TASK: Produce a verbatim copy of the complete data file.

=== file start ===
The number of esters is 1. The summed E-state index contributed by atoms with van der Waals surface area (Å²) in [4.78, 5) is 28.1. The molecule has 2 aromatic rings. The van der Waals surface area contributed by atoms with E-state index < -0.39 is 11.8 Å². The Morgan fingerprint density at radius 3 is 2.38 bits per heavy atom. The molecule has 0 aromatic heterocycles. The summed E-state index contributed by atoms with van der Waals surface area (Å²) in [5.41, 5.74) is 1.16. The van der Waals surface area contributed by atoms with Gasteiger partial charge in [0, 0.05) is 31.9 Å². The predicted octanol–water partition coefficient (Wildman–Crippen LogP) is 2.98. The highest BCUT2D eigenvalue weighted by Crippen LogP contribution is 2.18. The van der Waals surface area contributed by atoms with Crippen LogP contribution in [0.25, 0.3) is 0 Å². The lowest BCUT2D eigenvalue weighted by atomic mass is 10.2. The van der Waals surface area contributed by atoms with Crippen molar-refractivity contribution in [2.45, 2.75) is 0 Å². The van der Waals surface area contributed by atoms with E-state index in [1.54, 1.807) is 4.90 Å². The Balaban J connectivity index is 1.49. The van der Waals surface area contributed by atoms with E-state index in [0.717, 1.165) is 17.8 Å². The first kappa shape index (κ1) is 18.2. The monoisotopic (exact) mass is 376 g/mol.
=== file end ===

The number of esters is 1. The summed E-state index contributed by atoms with van der Waals surface area (Å²) in [4.78, 5) is 28.1. The molecule has 2 aromatic rings. The van der Waals surface area contributed by atoms with E-state index < -0.39 is 11.8 Å². The Morgan fingerprint density at radius 3 is 2.38 bits per heavy atom. The molecule has 0 aromatic heterocycles. The summed E-state index contributed by atoms with van der Waals surface area (Å²) in [5.41, 5.74) is 1.16. The van der Waals surface area contributed by atoms with Gasteiger partial charge in [0, 0.05) is 31.9 Å². The predicted octanol–water partition coefficient (Wildman–Crippen LogP) is 2.98. The highest BCUT2D eigenvalue weighted by Crippen LogP contribution is 2.18. The van der Waals surface area contributed by atoms with Crippen LogP contribution in [0.25, 0.3) is 0 Å². The lowest BCUT2D eigenvalue weighted by atomic mass is 10.2. The van der Waals surface area contributed by atoms with Crippen molar-refractivity contribution in [2.45, 2.75) is 0 Å². The van der Waals surface area contributed by atoms with E-state index in [1.54, 1.807) is 4.90 Å². The Balaban J connectivity index is 1.49. The van der Waals surface area contributed by atoms with E-state index in [0.717, 1.165) is 17.8 Å². The first kappa shape index (κ1) is 18.2. The monoisotopic (exact) mass is 376 g/mol.